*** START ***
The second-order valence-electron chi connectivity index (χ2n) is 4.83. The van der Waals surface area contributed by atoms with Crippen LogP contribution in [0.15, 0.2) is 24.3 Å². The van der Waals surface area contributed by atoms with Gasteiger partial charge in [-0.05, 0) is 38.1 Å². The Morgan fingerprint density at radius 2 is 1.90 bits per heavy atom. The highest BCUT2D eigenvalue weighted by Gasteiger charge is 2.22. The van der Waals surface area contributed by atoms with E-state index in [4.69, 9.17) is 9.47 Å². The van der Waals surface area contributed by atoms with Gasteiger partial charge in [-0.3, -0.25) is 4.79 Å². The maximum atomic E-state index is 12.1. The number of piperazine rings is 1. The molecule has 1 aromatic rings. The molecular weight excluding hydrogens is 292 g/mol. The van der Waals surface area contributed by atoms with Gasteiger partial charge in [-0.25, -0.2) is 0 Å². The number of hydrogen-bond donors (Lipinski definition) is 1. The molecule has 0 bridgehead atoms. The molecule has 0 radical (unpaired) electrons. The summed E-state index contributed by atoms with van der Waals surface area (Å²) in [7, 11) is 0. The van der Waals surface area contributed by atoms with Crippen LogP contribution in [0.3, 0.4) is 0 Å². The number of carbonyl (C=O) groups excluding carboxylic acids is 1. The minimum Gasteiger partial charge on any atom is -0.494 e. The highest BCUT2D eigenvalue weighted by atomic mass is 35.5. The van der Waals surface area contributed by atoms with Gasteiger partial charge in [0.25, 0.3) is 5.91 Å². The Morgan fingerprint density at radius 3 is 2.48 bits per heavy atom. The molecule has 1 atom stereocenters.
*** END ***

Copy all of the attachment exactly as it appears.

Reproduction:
The second-order valence-electron chi connectivity index (χ2n) is 4.83. The van der Waals surface area contributed by atoms with Crippen LogP contribution in [0.15, 0.2) is 24.3 Å². The van der Waals surface area contributed by atoms with Gasteiger partial charge in [-0.05, 0) is 38.1 Å². The Morgan fingerprint density at radius 2 is 1.90 bits per heavy atom. The highest BCUT2D eigenvalue weighted by Gasteiger charge is 2.22. The van der Waals surface area contributed by atoms with E-state index in [4.69, 9.17) is 9.47 Å². The van der Waals surface area contributed by atoms with Gasteiger partial charge in [-0.3, -0.25) is 4.79 Å². The maximum atomic E-state index is 12.1. The number of piperazine rings is 1. The molecule has 1 aromatic rings. The molecular weight excluding hydrogens is 292 g/mol. The van der Waals surface area contributed by atoms with Gasteiger partial charge in [-0.25, -0.2) is 0 Å². The number of hydrogen-bond donors (Lipinski definition) is 1. The molecule has 0 bridgehead atoms. The molecule has 0 radical (unpaired) electrons. The summed E-state index contributed by atoms with van der Waals surface area (Å²) in [7, 11) is 0. The van der Waals surface area contributed by atoms with Crippen LogP contribution in [0.3, 0.4) is 0 Å². The number of carbonyl (C=O) groups excluding carboxylic acids is 1. The minimum Gasteiger partial charge on any atom is -0.494 e. The highest BCUT2D eigenvalue weighted by atomic mass is 35.5. The van der Waals surface area contributed by atoms with Gasteiger partial charge in [0.25, 0.3) is 5.91 Å². The Morgan fingerprint density at radius 3 is 2.48 bits per heavy atom. The molecule has 1 atom stereocenters.